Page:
1. TRX says:

        I never talked to him, but I learned a lot about how to document code from his PibTerm source. That level of documentation is probably considered about as quaint as punch cards by the “Agile” people, but it pays off every time someone has to go back into it. Even when that schmuck is me…

        1. Heh. Prepare to be (mildly) astonished: I went to grade school with him, at Immaculate Conception Catholic grade school in the NW corner of Chicago.

          He and I share a view of code documentation so intense that it borders on fetish but has real value: If you can’t read it and understand it, you can’t change it. Nor can anyone else.

          People roll their eyes at me when I insist on putting Pascal’s reserved words in uppercase. (He does this too, as you know if you’ve browsed the pibterm source) My reason is that reserved words are entities completely unlike code identifiers, and should be instantly discernible. They are the framing members of a program and need to be lit up in klieg lights at all times. Of course uppercase letters mean shouting. Reserved words need to be read at a full shout. Alas, lowercase letters are part of the narrative of the C tribe, which has been trying to sweep Pascal into the sea (heh) since the 1980s.

          Phil is one of the smartest guys I’ve ever met, and also one of the most understated. I think the last time I saw him was at one of the Borland conferences in the midlate 1980s.

  7. great unknown says:

    Seen stories of the Pi3 running hot. very hot. be aware.

  8. James Eades says:

    “Alas, lowercase letters are part of the narrative of the C tribe, which has been trying to sweep Pascal into the sea (heh) since the 1980s.”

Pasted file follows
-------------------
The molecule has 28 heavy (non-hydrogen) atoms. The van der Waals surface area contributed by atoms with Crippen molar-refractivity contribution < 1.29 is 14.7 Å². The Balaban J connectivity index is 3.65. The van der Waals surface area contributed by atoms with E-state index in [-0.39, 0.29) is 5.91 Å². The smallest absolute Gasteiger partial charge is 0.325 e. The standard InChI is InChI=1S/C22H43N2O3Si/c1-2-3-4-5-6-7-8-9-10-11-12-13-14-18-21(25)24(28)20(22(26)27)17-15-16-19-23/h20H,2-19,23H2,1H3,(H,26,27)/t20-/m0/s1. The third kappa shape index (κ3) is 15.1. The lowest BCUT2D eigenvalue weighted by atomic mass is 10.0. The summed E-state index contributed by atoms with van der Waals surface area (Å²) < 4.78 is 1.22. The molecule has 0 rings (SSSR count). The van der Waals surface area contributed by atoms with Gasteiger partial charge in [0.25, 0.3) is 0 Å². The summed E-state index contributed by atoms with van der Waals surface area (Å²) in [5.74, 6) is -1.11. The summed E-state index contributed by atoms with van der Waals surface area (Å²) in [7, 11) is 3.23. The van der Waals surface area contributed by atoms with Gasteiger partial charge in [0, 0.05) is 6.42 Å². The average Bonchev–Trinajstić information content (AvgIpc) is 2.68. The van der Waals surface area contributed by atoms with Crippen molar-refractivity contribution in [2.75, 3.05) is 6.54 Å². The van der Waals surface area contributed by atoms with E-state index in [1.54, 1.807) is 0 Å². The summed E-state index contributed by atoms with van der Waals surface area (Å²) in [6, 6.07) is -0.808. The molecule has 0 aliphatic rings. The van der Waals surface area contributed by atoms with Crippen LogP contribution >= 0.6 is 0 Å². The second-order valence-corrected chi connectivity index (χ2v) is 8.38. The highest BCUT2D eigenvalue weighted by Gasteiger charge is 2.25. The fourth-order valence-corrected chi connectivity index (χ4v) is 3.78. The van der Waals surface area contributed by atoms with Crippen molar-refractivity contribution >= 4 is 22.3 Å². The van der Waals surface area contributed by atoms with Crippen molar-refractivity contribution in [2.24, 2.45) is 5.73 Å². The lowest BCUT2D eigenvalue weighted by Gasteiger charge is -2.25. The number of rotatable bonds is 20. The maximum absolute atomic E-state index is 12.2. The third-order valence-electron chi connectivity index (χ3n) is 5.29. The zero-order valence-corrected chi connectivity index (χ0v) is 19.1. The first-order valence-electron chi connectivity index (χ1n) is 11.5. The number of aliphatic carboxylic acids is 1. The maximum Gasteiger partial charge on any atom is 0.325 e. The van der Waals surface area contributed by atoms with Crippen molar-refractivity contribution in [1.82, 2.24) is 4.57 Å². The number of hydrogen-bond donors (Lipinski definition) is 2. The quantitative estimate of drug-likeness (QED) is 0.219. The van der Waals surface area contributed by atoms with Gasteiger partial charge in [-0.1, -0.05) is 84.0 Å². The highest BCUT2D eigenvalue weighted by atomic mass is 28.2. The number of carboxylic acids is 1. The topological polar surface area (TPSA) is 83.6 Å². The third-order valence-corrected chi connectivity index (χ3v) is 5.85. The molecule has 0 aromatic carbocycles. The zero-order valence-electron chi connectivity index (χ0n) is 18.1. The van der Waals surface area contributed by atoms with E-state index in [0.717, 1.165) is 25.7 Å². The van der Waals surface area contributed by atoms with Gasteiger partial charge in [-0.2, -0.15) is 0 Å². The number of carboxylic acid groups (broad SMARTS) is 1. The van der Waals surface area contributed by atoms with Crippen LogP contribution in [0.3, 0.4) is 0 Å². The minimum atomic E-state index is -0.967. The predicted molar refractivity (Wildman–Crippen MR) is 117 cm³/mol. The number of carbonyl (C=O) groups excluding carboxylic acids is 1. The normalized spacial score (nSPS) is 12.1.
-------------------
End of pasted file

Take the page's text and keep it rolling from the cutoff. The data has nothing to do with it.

Heh. I was told (in the 80s) that Pascal was ‘C with training wheels.’

    Glad to see that the old cruiser is still around and perking.

    1. No, C is Pascal with acid thrown in its face. Uglier than anything except maybe Perl…or (fersure) APL.

      Truth is, Pascal can do anything C can do, and it can be read and maintained, too. I always play a long game, and I like to be able to read my code thirty years later.

      1. James Eades says:

        I picked up Pascal about the same time I was carding Fortran on UCA’s mainframe. Hoping for a job in Fortran or COBOL. Another heh. (only job I could find was converting compiled BASIC to C, so I taught myself C)

        I’ve heard the phrase ‘elegant’ applied to Pascal, but not C.

      2. TRX says:

        Over the years I’ve watched the pool of programming languages shrink down to C, a smattering of Visual BASIC, and some interpreted scripting languages like PHP, Python, and Ruby. Everything else together is probably only a few percent now.

        Generally, when someone says “programmer” now, it means they know one of the C “programming environments” or PHP…

  9. Rick says:

    JUst noticed that WD has a special hard disk for the Pi , along with a special price for ‘Pi Day’. See here

    314GB for $31.42. Special USB interface, said to use less power.